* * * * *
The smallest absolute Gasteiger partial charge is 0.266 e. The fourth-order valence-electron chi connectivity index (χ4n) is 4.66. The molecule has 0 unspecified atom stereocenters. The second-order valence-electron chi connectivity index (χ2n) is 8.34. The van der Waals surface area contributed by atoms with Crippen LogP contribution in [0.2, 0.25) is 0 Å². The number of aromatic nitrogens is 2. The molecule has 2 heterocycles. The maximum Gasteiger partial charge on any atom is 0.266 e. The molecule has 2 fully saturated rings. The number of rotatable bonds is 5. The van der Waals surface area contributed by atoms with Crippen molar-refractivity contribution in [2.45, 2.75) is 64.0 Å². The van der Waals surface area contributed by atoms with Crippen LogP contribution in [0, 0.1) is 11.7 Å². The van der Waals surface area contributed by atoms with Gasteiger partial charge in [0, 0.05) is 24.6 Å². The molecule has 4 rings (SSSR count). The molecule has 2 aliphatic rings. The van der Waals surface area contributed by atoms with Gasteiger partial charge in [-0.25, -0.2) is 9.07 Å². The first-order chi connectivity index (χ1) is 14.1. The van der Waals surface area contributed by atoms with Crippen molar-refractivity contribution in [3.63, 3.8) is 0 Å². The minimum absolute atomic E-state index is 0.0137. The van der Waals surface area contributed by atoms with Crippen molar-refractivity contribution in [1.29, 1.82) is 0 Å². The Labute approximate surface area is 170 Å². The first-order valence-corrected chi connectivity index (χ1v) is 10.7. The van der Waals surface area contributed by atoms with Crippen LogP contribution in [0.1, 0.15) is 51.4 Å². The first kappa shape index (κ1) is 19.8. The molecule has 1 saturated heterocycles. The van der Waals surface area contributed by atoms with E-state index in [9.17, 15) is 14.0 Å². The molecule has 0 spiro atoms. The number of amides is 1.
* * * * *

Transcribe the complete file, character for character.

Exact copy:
The smallest absolute Gasteiger partial charge is 0.266 e. The fourth-order valence-electron chi connectivity index (χ4n) is 4.66. The molecule has 0 unspecified atom stereocenters. The second-order valence-electron chi connectivity index (χ2n) is 8.34. The van der Waals surface area contributed by atoms with Crippen LogP contribution in [0.2, 0.25) is 0 Å². The number of aromatic nitrogens is 2. The molecule has 2 heterocycles. The maximum Gasteiger partial charge on any atom is 0.266 e. The molecule has 2 fully saturated rings. The number of rotatable bonds is 5. The van der Waals surface area contributed by atoms with Crippen molar-refractivity contribution in [2.45, 2.75) is 64.0 Å². The van der Waals surface area contributed by atoms with Crippen LogP contribution in [0, 0.1) is 11.7 Å². The van der Waals surface area contributed by atoms with Gasteiger partial charge in [0, 0.05) is 24.6 Å². The molecule has 4 rings (SSSR count). The molecule has 2 aliphatic rings. The van der Waals surface area contributed by atoms with Gasteiger partial charge in [-0.25, -0.2) is 9.07 Å². The first-order chi connectivity index (χ1) is 14.1. The van der Waals surface area contributed by atoms with Crippen molar-refractivity contribution in [3.63, 3.8) is 0 Å². The minimum absolute atomic E-state index is 0.0137. The van der Waals surface area contributed by atoms with Crippen molar-refractivity contribution in [1.29, 1.82) is 0 Å². The Labute approximate surface area is 170 Å². The first-order valence-corrected chi connectivity index (χ1v) is 10.7. The van der Waals surface area contributed by atoms with Crippen LogP contribution in [0.1, 0.15) is 51.4 Å². The first kappa shape index (κ1) is 19.8. The molecule has 1 saturated heterocycles. The van der Waals surface area contributed by atoms with E-state index in [9.17, 15) is 14.0 Å². The molecule has 0 spiro atoms. The number of amides is 1.